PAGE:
I love the fact that some American Patriots (including Richard Baehr of The American Thinker (June 28), The Drudge Report (June 30) and the usual gang of brilliant minds at Free Republic (thread started on June 30)) are upset that, in the words of Perry White, illegal alien Superman does not fight for ""truth, justice and the American way" in Superman Returns (Bryan Singer, 2006) but "truth, justice and all that stuff."
(With regard to the motto, or so I hear from Tatiana Siegel of The Hollywood Reporter (June 30) amongst other sources. I haven't seen the film and won't, unless I break my nearly nine year old pledge to not watch live action films based on superhero comics that was prompted by Spawn (Mark A.Z. Dippé, 1997).)
First of all, as Erik Lundegaard of MSNBC writes in today's New York Times, and in contrast to what's been written by Siegel (not Jerry), "the American way" part is a product of the 1950s and the Cold War.
More important, however, is that Superman is still, by his own admission, fighting for "truth and justice." Do these critics suggest that "the American way" is separate from that? If so, how far do they want to take this? Would they want Superman to be on the side of the anti-terrorist forces in countries like Iraq?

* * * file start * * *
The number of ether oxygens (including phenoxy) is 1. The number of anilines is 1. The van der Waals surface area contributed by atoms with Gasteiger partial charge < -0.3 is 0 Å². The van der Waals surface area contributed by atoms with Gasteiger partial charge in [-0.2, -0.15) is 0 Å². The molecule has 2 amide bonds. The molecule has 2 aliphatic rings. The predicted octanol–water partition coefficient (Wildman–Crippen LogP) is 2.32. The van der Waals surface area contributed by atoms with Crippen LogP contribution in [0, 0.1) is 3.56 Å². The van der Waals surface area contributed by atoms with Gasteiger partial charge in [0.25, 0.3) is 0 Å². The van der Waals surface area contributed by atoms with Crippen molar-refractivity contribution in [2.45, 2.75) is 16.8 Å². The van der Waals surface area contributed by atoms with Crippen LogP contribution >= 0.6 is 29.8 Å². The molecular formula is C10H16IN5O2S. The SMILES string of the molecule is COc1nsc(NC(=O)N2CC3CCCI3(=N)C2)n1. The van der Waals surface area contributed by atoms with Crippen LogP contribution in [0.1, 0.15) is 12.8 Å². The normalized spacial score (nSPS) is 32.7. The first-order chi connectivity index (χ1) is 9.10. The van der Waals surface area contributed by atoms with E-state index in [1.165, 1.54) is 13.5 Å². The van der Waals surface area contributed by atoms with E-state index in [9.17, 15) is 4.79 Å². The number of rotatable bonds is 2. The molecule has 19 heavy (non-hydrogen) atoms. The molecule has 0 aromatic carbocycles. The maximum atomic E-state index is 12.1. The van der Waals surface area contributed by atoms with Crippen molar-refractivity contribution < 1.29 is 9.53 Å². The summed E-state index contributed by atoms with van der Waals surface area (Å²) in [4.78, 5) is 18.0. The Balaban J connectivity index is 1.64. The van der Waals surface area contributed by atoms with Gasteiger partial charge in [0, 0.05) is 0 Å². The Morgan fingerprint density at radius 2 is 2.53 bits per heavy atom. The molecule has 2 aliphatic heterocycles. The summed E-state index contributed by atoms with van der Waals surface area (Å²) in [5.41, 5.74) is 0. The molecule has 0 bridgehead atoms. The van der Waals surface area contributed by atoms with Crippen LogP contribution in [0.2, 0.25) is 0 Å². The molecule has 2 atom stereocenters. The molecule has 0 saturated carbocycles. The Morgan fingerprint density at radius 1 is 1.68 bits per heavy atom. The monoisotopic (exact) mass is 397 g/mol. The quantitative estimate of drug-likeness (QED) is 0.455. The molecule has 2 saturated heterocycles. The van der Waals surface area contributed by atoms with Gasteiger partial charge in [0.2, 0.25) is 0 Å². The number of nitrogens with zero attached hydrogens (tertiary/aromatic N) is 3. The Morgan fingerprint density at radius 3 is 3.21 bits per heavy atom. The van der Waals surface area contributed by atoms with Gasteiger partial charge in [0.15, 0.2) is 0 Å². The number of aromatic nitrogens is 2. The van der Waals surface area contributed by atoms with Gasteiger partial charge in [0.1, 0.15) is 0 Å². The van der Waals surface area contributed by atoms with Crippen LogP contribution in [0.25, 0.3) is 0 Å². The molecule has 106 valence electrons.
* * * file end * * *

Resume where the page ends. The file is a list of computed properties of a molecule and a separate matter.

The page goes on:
It would be nice if these critics put forward some definition of "the American way," but since they haven't I have to wonder if they want the phrase included because they see it as negating the "truth and justice" part as least so much as to not prevent Team Bush from doing really cool things like occupying Iraq.
Maybe what really bothers them is that Superman might, in a non-Bizarro World where everything else is the same except Superman and maybe some other members of the DC Universe exist, stand up to the Bush Administration and its fight against this non-logical battle on "the terrorists." And then victory might not be certain. I do not know how much Krypton the U.S. has and if they don't have any, there could be a real problem. Now can you see how it feels?